Originally Posted by justchat_1
The only downside for web apps that i see is the lack of the ability to control hardware. While the w3c spec does have a geoLocation api, when your native you can just write a driver for whatever hardware you want. You can't go make drivers in a web app, you would need some kind of interface layer.
It's easy to overestimate what people will want in their cars. It's pretty amazing that GPS routing isn't a standard feature on every car. Voice, text and music are the only sure things. A smart phone with bluetooth takes care of the basics, and even now adds GPS.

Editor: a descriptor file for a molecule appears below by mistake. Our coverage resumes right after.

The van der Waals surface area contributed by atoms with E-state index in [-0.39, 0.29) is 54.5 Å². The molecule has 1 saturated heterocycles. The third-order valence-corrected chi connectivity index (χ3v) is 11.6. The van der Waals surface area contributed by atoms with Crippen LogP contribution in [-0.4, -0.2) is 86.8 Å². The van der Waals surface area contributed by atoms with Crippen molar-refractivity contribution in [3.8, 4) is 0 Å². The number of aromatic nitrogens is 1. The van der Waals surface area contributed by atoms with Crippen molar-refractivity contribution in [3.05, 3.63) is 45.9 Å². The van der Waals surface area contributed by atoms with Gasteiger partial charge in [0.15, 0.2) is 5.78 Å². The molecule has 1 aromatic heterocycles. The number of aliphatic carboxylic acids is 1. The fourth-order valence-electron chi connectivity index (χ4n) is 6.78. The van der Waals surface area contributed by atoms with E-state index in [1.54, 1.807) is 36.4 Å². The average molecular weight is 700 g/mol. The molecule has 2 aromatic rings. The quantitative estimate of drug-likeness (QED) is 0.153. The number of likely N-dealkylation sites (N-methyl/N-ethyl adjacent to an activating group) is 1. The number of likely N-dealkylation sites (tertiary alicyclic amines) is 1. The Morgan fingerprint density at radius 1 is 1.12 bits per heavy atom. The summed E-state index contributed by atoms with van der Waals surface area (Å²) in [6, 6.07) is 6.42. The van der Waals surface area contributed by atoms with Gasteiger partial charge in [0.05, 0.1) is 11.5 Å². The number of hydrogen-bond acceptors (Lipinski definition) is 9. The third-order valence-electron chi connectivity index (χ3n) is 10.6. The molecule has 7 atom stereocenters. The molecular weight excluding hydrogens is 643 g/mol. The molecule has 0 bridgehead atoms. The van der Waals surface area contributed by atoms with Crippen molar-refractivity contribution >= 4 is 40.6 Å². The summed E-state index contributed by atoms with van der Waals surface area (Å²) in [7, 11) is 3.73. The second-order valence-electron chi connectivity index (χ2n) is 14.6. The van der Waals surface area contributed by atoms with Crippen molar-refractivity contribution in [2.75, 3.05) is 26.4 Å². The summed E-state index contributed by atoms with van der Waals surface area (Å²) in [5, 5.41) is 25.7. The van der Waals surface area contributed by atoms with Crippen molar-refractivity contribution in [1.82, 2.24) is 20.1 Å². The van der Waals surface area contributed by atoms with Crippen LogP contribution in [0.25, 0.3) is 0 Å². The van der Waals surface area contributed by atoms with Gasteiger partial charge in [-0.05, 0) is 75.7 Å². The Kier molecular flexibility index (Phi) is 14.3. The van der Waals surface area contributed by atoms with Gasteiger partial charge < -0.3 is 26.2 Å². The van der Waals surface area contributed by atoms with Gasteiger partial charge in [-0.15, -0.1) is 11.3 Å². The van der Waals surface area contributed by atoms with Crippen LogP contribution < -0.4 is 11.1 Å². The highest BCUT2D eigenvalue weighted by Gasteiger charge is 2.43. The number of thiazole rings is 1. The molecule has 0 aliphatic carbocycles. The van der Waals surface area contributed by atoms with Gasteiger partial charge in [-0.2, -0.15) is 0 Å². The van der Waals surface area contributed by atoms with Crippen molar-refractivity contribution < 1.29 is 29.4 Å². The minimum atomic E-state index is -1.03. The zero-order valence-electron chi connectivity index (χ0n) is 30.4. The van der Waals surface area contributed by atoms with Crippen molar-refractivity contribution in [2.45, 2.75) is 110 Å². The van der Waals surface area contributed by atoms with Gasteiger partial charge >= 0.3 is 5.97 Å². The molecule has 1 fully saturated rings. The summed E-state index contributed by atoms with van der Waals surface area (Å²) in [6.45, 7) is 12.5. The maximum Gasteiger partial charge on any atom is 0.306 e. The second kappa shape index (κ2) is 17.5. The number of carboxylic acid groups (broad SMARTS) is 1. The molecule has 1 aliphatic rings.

The "carputer" may actually decline in popularity. iOSX and android put the pieces together more elegantly than any carputer. The trend is in the favor of the small, portable, touch screen OS.
Java was suppose to make hardware a commodity. Now browsers will replace OS. There's truth in this prediction, but it seems there will always be multiple ways of running software.
I run Rhapsody in a browser on Mac. But it's nicer as a win app where it can store music for offline play. When I'm traveling without 3G connection I can't play anything from the cloud.
Originally Posted by justchat_1
Why is it desktop applications still seem to run damn slow now even though CPU power has increased 1000 fold compared to the good old DOS days?
In fact no matter how fast the CPU gets,applications still seem to run at the same speed.